Acanthosis and acantholysis are two skin conditions related to the epidermis. Acanthosis is the thickened epidermis. The increased thickness of the malpighian layer is the cause for acanthosis. Acantholysis is the loss of intercellular connections resulting in loss of cohesion between keratinocytes. It is seen in diseases such as pemphigus vulgaris.
1. Overview and Key Difference
2. What is Acanthosis
3. What is Acantholysis
4. Similarities Between Acanthosis and Acantholysis
5. Side by Side Comparison – Acanthosis vs Acantholysis in Tabular Form
What is Acanthosis?
Acanthosis is defined as the thickened epidermis. In fact, it is the increased thickness of the malpighian layer (stratum basale and stratum spinosum) of the epidermis. Acanthosis is also referred to as epidermal hyperplasia. It can be regular with rete ridges of similar length or irregular with rete ridges with a marked difference in length and width. Acanthosis is associated with changes in the stratum corneum such as parakeratosis or orthokeratotic hyperkeratosis. Acanthosis (squamous cell hyperplasia) may be seen occasionally as a treatment effect. Moreover, it is seen with zinc deficiency. In malignant melanoma, prominent acanthosis with elongated epidermal rete is a common histopathologic feature. Furthermore, there is marked acanthosis, with some papillomatosis and hyperkeratosis.
What is Acantholysis?
Keratinocytes are one of the four types of epidermal cells. They account for more than 95% of the cells in the epidermis. Keratinocytes release the protein called keratin. Keratin makes the skin impermeable to water. Acantholysis is the separation of keratinocytes within the epidermis. It happens due to the loss of intercellular connections between keratinocytes. As a result, keratinocytes loose cohesion between them. Adherence between keratinocytes is mediated by tight junctions, adherens junctions, gap junctions, and desmosomes. Acantholysis occurs due to the failure of the integrity of the intercellular and intraepidermal cell junctions.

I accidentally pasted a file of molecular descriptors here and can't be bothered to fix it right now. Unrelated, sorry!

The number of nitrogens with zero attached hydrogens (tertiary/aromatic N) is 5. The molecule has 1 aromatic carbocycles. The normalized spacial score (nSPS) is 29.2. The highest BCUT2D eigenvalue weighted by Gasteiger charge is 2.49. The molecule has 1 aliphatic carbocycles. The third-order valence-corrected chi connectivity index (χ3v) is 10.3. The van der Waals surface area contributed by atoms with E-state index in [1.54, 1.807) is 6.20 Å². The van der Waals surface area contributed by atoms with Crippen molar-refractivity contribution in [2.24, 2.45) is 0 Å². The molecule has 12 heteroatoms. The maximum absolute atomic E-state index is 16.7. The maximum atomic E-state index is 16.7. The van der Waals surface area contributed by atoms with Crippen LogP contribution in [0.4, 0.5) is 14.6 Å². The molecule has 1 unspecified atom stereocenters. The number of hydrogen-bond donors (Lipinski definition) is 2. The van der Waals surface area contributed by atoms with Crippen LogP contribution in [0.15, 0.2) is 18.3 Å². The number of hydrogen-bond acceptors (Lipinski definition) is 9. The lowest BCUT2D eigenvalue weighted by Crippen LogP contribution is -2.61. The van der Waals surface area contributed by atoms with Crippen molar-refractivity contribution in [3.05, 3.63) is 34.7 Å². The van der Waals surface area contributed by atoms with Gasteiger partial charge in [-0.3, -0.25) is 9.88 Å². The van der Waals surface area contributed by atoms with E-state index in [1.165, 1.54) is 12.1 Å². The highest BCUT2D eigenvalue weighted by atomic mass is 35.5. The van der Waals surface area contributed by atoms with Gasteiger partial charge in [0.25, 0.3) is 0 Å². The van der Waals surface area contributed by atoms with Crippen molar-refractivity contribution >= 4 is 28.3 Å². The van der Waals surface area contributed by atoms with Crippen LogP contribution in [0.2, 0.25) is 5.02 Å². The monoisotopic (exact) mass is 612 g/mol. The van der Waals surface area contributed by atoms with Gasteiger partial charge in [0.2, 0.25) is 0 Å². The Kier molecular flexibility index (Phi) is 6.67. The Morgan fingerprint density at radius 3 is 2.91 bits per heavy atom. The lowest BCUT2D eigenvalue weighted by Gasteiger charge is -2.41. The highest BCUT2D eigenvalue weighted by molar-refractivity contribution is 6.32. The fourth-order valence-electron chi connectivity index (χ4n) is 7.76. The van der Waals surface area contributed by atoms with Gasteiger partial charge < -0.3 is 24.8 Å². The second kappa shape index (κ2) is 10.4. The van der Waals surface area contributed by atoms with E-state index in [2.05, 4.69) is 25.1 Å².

Acantholysis leads to the separation of the epithelial cells. It also causes a change in cell shape from polygonal to round. Acantholysis can be seen in diseases such as pemphigus vulgaris and related disorders.
What are the Similarities Between Acanthosis and Acantholysis?
- Acanthosis and acantholysis are two processes related to the epidermis.
- The abnormal epidermis is a result of both processes.
What is the Difference Between Acanthosis and Acantholysis?
Both acanthosis and acantholysis are two skin disease conditions. Acanthosis is the thickening of the epidermis. Meanwhile, acantholysis is the loss of intercellular connection between keratinocytes in the epidermis. So, this is the key difference between acanthosis and acantholysis. Acanthosis is prominent in diseases such as malignant melanoma, papillomatosis and hyperkeratosis while acantholysis is associated with pemphigus vulgaris and related disorders.
The following table summarizes the difference between acanthosis and acantholysis.
Summary – Acanthosis vs Acantholysis
The key difference between acanthosis and acantholysis is that the acanthosis is the epidermal thickening and elongation of rete ridges. But, acantholysis is the separation of keratinocytes within the epidermis. Acanthosis may be seen occasionally as a treatment effect. Acantholysis can be seen in diseases such as pemphigus vulgaris and related disorders. Thus, this summarizes the difference between acanthosis and acantholysis.
1. “Acanthosis.” An Overview | ScienceDirect Topics, Available here.
2. Ho, Jonathan, and Jag Bhawan. “Mimickers of Classic Acantholytic Diseases.” The Journal of Dermatology, vol. 44, no. 3, 2017, pp. 232–242., doi:10.1111/1346-8138.13769.
1. “Psoriasiform epidermal hyperplasia and band-like lymphocytic infiltrates in papillary dermis” By From original CC-BY report: “Histopathologic findings of yaws papilloma – “Yaws in the Philippines: first reported cases since the 1970s (CC BY 4.0) via Commons Wikimedia
2. “Diseases of Swine 25-5” By J. A. House and C. A. House – Diseases of Swine (8th edition), Public Domain) via Commons Wikimedia